British Columbia

B.C.'s famous 'pot bears' likely killed

B.C. conservation officers shot 17 bears in the Christina Lake area this summer, and they suspect many were the famous "pot bears" found at a marijuana grow-op in 2010.
Allen Piche feeds two bears a bucket load of dog food on his rural property in this video posted on Vimeo.

B.C. conservation officers shot 17 bears in the Christina Lake area this summer, and they suspect many were the famous "pot bears" found at a marijuana grow-op last year.

Insp. Aaron Canuel says three times the number of bears were euthanized in the area this year, compared to past years. Most were shot because they had become a nuisance and were too comfortable with people, he said.

"A lot of the bears that we've had to destroy were severely habituated. They weren't showing fear of humans at all. They were causing property damage; they were getting into trouble in RV parks. At that point we had no other option but to humanely destroy them," said Canuel.

Grace McGregor, the Regional District director for Christina Lake, says the bears had been hanging around people's homes and cottages, begging for food. She says one even tried to pry its way into a fridge on an RV patio.  

"[The bear] was rocking the fifth wheel and scared the poor woman half to death inside," said McGregor.  

The number of bears destroyed indicates some were likely from the Christina Lake grow-op, says Canuel.

"This year, obviously we've had the issue with Allen Piche feeding dangerous wildlife. Although I can't confirm 100 per cent that those are bears that have originated from that property, there is some likelihood that some could be."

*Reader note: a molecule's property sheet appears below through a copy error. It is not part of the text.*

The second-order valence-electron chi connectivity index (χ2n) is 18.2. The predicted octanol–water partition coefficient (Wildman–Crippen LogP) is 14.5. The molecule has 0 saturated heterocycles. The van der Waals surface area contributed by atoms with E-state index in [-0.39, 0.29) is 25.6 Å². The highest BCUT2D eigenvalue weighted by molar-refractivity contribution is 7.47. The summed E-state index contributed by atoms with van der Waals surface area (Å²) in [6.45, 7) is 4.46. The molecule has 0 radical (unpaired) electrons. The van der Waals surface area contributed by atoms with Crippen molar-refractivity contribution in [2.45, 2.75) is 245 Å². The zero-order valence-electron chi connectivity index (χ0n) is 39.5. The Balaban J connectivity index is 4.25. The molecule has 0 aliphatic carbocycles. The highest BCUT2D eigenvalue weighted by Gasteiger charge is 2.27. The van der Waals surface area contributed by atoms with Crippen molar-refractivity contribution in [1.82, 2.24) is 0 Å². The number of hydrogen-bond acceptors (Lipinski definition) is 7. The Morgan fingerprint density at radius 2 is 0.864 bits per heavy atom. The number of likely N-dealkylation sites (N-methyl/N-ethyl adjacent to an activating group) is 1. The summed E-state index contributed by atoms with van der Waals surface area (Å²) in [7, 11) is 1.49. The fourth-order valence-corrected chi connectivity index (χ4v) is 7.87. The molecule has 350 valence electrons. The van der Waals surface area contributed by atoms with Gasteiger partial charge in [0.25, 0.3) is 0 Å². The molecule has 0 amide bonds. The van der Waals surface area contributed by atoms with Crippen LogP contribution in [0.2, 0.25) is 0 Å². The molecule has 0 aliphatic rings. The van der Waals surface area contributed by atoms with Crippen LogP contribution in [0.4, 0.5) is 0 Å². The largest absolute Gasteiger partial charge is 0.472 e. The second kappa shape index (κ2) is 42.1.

Busted with buckets of kibble

Allen Piche admitted to feeding dozens of docile black bears about $100 of dog food a day on his property in the southern Interior, and was charged with feeding dangerous wildlife in November 2010.

He was ordered to stop feeding the bears, but concerns remained that they would be unable to adapt to feeding themselves in the wild again and would have to eventually be shot after they came out of hibernation this spring. 

Piche says he hasn't noticed any of "his" bears missing, but says he can't be certain the black bears shot by conservation officials weren't ones fed on his property.

Earlier this year he told CBC News that most of the animals did return to his remote property this spring, but once they understood he was not going to feed them, they just left.

Piche plead guilty in March and will be sentenced in December.

With files from the CBC's Bob Keating